My shopping list is short and manageable—minced pork, eggs, spinach, wing beans, dragonfruit, soursop; no next-level purchases like seafood. Nonetheless, I can’t help but feel a little nervous, as though I’m about to take a test I haven’t fully prepared for.
This is stupid, I tell myself. It’s just going to the market, not quantitative finance.
The chorus of ‘Xiao Mei’ begins as I tentatively approach the stalls, passing the fishmongers on my way to the butcher. The vendors call out to me, beckoning me to examine their haul, asking what I’m looking for. All the other patrons look to be either domestic helpers or over 40. I wonder if they can smell my uncertainty.
But after all that build-up, anxiety, and research, my first trip goes … fine.
There is no fuss or panic. I stride past the fishmongers, smile at the butcher, and pay for my minced pork without incident. There is some confusion at the vegetable stall about what variety of spinach to buy, but the auntie patiently points me to the yin choi. My biggest (small) win comes when I sort through the packets of wing beans, frowning at how the edges have gone dark and a little sad; the vegetable seller insists they’re fine, pushing aside the top layer of bags to show me the equally wilted ones beneath.
I recall what Pam said—remember you are a paying customer!—and shamelessly move on to the next stall.
Truth be told, it all feels a little anticlimactic, after Pam’s enthusiasm and my mother’s dictums. It’s also a somewhat solitary experience; I don’t expect to feel the ren qing wei (human warmth) which has taken them years to years to nurture, and indeed I don’t. How could I, when I don’t know the vendors, and they don’t know me?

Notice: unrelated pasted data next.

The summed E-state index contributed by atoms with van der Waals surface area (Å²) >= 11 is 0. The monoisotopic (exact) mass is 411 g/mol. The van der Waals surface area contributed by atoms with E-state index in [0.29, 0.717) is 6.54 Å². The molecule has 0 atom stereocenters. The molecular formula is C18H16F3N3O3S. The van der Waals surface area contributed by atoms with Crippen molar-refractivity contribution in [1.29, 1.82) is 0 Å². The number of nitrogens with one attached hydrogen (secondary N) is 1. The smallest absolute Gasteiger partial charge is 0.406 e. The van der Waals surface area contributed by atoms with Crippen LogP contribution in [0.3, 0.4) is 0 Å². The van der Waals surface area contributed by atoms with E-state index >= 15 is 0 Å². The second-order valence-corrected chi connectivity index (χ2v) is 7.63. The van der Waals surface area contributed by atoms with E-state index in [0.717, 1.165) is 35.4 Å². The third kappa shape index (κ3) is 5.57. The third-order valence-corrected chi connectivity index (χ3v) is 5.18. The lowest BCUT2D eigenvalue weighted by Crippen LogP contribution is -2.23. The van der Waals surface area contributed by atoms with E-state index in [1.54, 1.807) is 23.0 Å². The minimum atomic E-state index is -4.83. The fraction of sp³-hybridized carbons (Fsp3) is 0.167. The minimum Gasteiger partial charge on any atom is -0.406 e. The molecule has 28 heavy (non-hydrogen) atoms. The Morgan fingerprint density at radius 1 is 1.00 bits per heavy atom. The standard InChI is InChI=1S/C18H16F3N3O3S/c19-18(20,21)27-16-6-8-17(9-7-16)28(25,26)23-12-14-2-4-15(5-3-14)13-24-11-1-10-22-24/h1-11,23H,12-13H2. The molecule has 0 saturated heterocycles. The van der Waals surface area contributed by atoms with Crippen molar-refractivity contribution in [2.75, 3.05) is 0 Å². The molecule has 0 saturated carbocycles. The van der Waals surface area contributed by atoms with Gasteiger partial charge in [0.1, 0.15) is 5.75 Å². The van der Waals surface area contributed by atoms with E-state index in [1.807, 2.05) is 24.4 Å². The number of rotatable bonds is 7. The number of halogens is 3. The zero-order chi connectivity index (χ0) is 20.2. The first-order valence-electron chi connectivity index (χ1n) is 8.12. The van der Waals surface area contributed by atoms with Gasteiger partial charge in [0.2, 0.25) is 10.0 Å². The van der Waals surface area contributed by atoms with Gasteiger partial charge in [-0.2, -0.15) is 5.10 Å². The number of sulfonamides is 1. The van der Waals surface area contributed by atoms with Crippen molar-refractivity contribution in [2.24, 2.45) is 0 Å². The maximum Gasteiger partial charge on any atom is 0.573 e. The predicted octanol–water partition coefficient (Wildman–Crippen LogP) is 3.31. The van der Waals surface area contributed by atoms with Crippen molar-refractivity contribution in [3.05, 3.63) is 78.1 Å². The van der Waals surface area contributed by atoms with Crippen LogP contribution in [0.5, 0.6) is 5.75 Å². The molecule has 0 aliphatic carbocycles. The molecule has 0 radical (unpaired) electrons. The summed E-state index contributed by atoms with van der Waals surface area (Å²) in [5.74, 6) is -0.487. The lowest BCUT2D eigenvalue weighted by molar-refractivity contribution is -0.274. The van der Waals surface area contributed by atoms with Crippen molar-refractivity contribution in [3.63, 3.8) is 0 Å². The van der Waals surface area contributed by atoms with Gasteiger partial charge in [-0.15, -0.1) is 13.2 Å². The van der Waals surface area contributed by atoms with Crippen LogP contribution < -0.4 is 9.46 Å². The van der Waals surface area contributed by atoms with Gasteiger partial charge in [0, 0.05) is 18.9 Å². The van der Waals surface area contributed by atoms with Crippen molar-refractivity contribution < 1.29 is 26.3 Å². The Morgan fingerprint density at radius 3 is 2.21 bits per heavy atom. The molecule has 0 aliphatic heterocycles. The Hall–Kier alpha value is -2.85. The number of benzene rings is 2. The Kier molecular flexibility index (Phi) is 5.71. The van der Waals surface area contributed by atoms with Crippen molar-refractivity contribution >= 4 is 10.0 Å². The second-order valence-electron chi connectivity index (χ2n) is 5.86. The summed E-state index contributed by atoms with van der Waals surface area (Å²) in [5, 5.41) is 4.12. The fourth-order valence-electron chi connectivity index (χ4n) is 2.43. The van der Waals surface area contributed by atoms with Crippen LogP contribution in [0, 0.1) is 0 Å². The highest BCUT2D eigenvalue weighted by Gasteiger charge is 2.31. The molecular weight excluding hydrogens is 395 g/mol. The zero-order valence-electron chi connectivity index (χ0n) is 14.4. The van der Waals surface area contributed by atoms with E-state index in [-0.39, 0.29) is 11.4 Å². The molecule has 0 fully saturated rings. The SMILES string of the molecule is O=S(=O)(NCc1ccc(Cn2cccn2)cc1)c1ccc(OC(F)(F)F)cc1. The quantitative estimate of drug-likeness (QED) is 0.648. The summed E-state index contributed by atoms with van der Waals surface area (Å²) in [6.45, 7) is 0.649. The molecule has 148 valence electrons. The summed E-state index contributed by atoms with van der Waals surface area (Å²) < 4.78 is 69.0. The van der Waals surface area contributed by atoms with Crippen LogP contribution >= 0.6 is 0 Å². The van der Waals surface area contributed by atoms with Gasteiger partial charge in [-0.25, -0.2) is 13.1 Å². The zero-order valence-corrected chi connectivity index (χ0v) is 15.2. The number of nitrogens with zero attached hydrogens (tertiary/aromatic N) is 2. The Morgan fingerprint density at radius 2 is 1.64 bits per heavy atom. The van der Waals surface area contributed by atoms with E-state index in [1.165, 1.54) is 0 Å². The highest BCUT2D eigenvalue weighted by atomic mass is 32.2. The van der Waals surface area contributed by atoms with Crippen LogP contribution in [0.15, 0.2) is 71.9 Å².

And yet: I go to the supermarket to be alone—to take my aspirations and anxieties for a walk, untroubled by mess or disorder or other human beings. This is impossible to do at the wet market. You cannot show up and expect to feel at home in the world, negotiating, examining, questioning, bantering. But home is something you build for yourself; it’s something you have to earn.
The truth of it is, my (slightly unwarranted) terror of wet marketing was never just about having to buy groceries in Mandarin. It was about learning to grow up; learning to grapple with blood and guts and bone and gristle and the muck of everyday life. And this was never going to happen, at least not in the space of a single trip. Xiao Mei was never going to blossom into a confident, hard-assed, Nigella-Lawson-meets-Violet-Oon domestic goddess/auntie hybrid upon buying her first 500g of minced pork.
But it was a start. You cannot value culture, or celebrate it on its own terms, without learning to recognise its place in your own life; defining anew that little niche where the personal meets the public and the familiar overlaps with the foreign. And so it was with marketing. I dipped my toes in the water and realised I needed to get my whole body wet.